As VFI Chief Executive Padraig Cribben pointed out recently, the extent of the demand for the PUP is “surprising” given the abundance of vacant positions around the country in hospitality – and he wondered about regional variations affecting pub workers.

As with the Horseshoe and Sean McCarthy’s group, Padraig pointed out that some publicans have even been forced to remain shut for the first few days of the week to ensure that they can get enough staff for the busier trading days later in the week.

“There’s little doubt that the staffing situation is at crisis point,” agrees LVA Chairman Noel Anderson who also operates The Bridge 1859 and Lemon & Duke in Dublin, “I myself am in the middle of all of it and as things stand I’m looking for three chefs between my two pubs. I could do with a number of kitchen porter staff also. There are a number of issues contributing to this between staff looking to go a different direction. The PUP is a controversial one as many late-night members are still closed and they need that support for their staff so they can’t have them when they get back. I totally disagree with anyone still claiming it when work is available to them.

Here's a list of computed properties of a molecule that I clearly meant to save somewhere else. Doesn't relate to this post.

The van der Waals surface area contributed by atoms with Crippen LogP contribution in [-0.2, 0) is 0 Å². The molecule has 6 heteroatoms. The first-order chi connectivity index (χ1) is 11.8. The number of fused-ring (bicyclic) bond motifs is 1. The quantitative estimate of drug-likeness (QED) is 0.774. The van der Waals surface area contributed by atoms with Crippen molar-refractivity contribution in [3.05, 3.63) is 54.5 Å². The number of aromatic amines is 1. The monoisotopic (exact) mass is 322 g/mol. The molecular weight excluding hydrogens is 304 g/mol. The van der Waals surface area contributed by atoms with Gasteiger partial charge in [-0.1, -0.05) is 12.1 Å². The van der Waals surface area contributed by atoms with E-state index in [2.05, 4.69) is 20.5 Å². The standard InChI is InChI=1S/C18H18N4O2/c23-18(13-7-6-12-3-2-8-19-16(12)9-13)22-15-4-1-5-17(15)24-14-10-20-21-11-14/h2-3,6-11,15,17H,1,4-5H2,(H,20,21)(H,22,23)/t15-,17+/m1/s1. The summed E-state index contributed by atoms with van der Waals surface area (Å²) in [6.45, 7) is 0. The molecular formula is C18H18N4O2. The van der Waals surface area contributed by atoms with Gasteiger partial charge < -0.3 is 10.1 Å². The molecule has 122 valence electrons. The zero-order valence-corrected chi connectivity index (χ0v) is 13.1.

“The government needs to fast-track visas for foreign skilled chefs,” he continued, “The chef situation is the worst I’ve ever seen it and it was shockingly bad before.

“The government needs to listen to how disastrous the situation is and work with the industry to provide short- medium- and long-term solutions as this will have lasting effects on hospitality and the customers experience if not soon rectified.”

The omens for the pub trade are clear.

#BeThePulse

To support industry recruitment Fáilte Ireland recently launched the #BeThePulse campaign. The campaign is currently running across radio, print and social media. In order to help industry leverage the campaign, Fáilte Ireland has developed an industry toolkit which includes free social media assets and top tips from recruitment experts. https://failteireland.ie/tourismcareers